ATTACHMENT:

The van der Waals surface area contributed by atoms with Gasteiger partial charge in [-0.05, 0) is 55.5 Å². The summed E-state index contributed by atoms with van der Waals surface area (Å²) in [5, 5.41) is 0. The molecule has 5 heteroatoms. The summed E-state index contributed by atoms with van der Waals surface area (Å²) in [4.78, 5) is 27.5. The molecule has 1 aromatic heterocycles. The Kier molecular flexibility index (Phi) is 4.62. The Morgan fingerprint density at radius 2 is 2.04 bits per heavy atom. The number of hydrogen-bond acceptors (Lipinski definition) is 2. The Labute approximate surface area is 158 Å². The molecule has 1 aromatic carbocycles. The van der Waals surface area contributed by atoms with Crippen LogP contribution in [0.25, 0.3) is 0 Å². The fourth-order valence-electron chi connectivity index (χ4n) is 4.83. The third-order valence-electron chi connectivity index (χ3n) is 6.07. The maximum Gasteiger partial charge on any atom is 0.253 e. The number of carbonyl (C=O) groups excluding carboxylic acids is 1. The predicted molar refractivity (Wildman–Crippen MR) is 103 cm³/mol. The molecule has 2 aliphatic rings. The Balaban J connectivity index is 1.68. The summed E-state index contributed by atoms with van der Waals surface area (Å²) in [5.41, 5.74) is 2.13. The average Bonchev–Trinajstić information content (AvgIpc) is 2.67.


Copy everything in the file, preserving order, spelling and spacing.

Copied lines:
The van der Waals surface area contributed by atoms with Gasteiger partial charge in [-0.05, 0) is 55.5 Å². The summed E-state index contributed by atoms with van der Waals surface area (Å²) in [5, 5.41) is 0. The molecule has 5 heteroatoms. The summed E-state index contributed by atoms with van der Waals surface area (Å²) in [4.78, 5) is 27.5. The molecule has 1 aromatic heterocycles. The Kier molecular flexibility index (Phi) is 4.62. The Morgan fingerprint density at radius 2 is 2.04 bits per heavy atom. The number of hydrogen-bond acceptors (Lipinski definition) is 2. The Labute approximate surface area is 158 Å². The molecule has 1 aromatic carbocycles. The van der Waals surface area contributed by atoms with Crippen LogP contribution in [0.25, 0.3) is 0 Å². The fourth-order valence-electron chi connectivity index (χ4n) is 4.83. The third-order valence-electron chi connectivity index (χ3n) is 6.07. The maximum Gasteiger partial charge on any atom is 0.253 e. The number of carbonyl (C=O) groups excluding carboxylic acids is 1. The predicted molar refractivity (Wildman–Crippen MR) is 103 cm³/mol. The molecule has 2 aliphatic rings. The Balaban J connectivity index is 1.68. The summed E-state index contributed by atoms with van der Waals surface area (Å²) in [5.41, 5.74) is 2.13. The average Bonchev–Trinajstić information content (AvgIpc) is 2.67.